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About Me

Rabbi Chaim Coffman
Rabbi Coffman has helped people from all across the spectrum to prepare themselves properly for Orthodox Conversion to Judaism. His students admire his vast knowledge and appreciate his warm, personal attention and endearing sense of humor.
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Followers

Welcome to Rabbi Chaim Coffman's Blog!

I would like to thank you for visiting my blog, Beyond Orthodox Conversion to Judaism.

The conversion process can be a lengthy and daunting one to say the least and I want you to know that I am here to help you through it.

I have been teaching newcomers to Judaism for over a decade and over the last few years I have seen that conversion candidates really lack the support and knowledge they need to navigate the conversion process and successfully integrate into the Orthodox Jewish community.

I created my mentorship program in order to help make this whole experience as smooth and as painless as possible! (Can't do much about the growing pains, though ;)

Feel free to get to know me a little through the posts on my blog and visit the mentorship and syllabus page if you are interested in possible joining us.

I sincerely wish you all the best in your search for truth and spiritual growth.

Looking forward to meeting you,
Chaim Coffman

My Rebbe, Rav Moshe Sternbuch

In case you were wondering why I have all of these articles written by Rav Moshe Sternbuch, he is my Rebbe, and one of the gedolei hador (greatest Rabbis of our generation).

Rav Sternbuch fully endorses me and supports my mentorship program.

He is the address for all of my halachic or hashkafic (practical and philosophical) questions that I or my students may have.

The articles are based on his weekly talks on the Torah portion that the Rav gives in Jerusalem in his kollel. As a member of the kollel I get first dibbs on the photocopies and I type them up for my blog so you can all benefit from the Rav's erudition and insight.
Thursday, March 17, 2016

Parshas Vayikra: Jews are Responsible for One Another!!!

"He called Moshe and Hashem spoke to him from the Tent of Meeting saying, 'Speak to the children of Israel and say to them 'When a man among you  brings an offering to Hashem from animals from the cattle from the flock shall you bring your offering'". (Leviticus 1:1-2)

Why is the word you here used in the plural? Rav Moshe Sternbuch Shlit'a in Ta'am V'Da'as explains that the you here represents all the Jewish people. That means that even though the Jewish people are spread out over the world, nonetheless when one Jew is in pain it is as if the entire nation feels it. After all, when someone G-d forbids go missing or someone is sick, the entire Jewish nation rallies around and learns for them, prays for them...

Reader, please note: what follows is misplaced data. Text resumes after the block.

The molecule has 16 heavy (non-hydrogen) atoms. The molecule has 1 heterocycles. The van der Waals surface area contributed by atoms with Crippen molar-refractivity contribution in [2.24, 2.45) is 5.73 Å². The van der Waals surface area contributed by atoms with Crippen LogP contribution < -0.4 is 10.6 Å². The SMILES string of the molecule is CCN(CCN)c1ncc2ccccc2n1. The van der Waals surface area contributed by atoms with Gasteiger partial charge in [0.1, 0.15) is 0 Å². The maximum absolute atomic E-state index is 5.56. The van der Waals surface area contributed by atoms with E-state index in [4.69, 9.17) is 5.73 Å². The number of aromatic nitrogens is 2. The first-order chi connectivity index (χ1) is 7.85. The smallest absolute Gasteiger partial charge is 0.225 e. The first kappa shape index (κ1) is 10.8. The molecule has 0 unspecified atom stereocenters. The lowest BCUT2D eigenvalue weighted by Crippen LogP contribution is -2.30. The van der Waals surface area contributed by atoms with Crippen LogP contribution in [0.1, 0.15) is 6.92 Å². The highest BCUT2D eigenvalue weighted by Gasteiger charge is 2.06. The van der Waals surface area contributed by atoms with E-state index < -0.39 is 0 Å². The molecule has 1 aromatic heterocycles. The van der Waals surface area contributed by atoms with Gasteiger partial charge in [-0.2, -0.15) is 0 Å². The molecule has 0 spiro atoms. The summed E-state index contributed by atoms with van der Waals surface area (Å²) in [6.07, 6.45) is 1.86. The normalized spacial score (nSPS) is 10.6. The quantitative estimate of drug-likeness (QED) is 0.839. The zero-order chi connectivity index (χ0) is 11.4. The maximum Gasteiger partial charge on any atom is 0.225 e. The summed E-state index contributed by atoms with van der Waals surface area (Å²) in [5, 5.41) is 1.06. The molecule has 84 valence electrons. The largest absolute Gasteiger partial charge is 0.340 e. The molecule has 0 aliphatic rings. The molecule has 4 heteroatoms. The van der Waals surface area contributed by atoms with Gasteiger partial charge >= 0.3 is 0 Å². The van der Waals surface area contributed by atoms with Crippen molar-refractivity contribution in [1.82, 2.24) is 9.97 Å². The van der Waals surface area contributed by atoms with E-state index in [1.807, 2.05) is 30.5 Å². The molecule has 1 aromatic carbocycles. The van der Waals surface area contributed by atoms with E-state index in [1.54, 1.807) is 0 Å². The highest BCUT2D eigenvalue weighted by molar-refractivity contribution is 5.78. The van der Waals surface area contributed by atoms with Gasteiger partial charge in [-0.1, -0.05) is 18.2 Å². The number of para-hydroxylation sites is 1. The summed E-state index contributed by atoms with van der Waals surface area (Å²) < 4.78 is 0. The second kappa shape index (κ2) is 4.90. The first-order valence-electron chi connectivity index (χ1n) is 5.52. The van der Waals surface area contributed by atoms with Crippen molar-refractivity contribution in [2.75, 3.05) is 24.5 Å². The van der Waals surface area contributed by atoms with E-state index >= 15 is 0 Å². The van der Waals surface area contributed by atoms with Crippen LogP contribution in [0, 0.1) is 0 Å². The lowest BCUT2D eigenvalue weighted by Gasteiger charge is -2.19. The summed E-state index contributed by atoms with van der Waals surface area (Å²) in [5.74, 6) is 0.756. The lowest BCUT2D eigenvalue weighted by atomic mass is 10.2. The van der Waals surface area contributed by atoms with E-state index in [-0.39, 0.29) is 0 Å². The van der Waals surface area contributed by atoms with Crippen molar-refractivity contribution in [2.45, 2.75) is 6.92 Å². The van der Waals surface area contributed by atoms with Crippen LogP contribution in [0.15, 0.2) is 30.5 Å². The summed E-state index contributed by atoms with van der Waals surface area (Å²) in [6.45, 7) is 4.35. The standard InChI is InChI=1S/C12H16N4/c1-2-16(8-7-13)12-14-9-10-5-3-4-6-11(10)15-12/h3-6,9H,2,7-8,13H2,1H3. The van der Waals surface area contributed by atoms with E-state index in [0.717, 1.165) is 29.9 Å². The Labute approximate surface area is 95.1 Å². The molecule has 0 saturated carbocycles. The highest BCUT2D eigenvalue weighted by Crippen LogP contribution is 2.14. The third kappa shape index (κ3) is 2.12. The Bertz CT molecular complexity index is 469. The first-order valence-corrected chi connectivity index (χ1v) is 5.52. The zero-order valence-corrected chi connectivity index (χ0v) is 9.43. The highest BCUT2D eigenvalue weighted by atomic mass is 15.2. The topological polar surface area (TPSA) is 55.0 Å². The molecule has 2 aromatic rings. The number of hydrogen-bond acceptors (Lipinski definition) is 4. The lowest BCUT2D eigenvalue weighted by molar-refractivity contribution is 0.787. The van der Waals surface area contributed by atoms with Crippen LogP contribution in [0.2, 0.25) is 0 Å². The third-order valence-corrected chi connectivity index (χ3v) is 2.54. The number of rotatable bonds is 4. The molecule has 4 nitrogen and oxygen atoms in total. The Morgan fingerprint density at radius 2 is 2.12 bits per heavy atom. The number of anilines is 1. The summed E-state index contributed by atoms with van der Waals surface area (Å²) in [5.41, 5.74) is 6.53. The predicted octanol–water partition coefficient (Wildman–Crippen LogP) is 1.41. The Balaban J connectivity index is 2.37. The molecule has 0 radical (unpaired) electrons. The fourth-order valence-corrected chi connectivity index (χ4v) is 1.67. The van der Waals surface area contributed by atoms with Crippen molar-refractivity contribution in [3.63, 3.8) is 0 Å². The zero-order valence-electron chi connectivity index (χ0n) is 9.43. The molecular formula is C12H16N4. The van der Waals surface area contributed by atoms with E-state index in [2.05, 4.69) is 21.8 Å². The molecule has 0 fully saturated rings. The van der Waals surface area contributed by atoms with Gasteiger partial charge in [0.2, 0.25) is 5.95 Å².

It works the other way as well unfortunately if G-d forbid a Jew transgresses or makes a desecration of G-d's name then the entire Jewish nation is at risk for repercussions! We see that by the story of Purim where Haman's anger is not just vetted out against Mordechai but rather the entire Jewish people Haman wants to eradicate! How careful we must be as G-d's ambassadors as we are viewed by the outside world. Even the slightest thing we may do could cause a desecration of G-d's name.

Here is a true story unfortunately that will illustrate this point. There was an orthodox Jew that sold merchandise which wasn't as advertised. A woman bought some merchandise and after washing it once, some of the designs came off. Upset she went back to where she bought it and complained to the owner. What transpired next is horrific!

The woman says you advertised this as something that it is not. How could you as an orthodox Jew mislead other people? The Jew answered, "who told you to put orthodox Jews on such a high pedestal?" Obviously this is the wrong answer to give someone especially if you are trying to bring them closer to Torah? (pun intended!)

What will this woman now think about orthodox Jews? Probably nothing very nice and I am sure she will be fuming at what has transpired. Therefore whenever we do something in public how careful we must be!! Many people will not look at this as an isolated incident but they could then condemn the entire group. Unfortunately many make the mistake and lump a whole group together based on a few people's actions.

Normally we call that racism but in this case the Jewish people are all intertwined. This is why this is so important. A Jewish leader whether they are a layman or a rabbi have to be even more careful in a public setting of how they act and carry themselves. We certainly don't want to lose our composure because then when others see that this "rabbi" did this, they will say "well if he can do it why can't I?" This is called a desecration of G-d's name which the Rambam tells us in the laws of repentance that a person has to repent sincerely for what they have done, go through Yom Kippur, suffer in this world and then die, and only after that do they get atonement.

Shabbat Shalom


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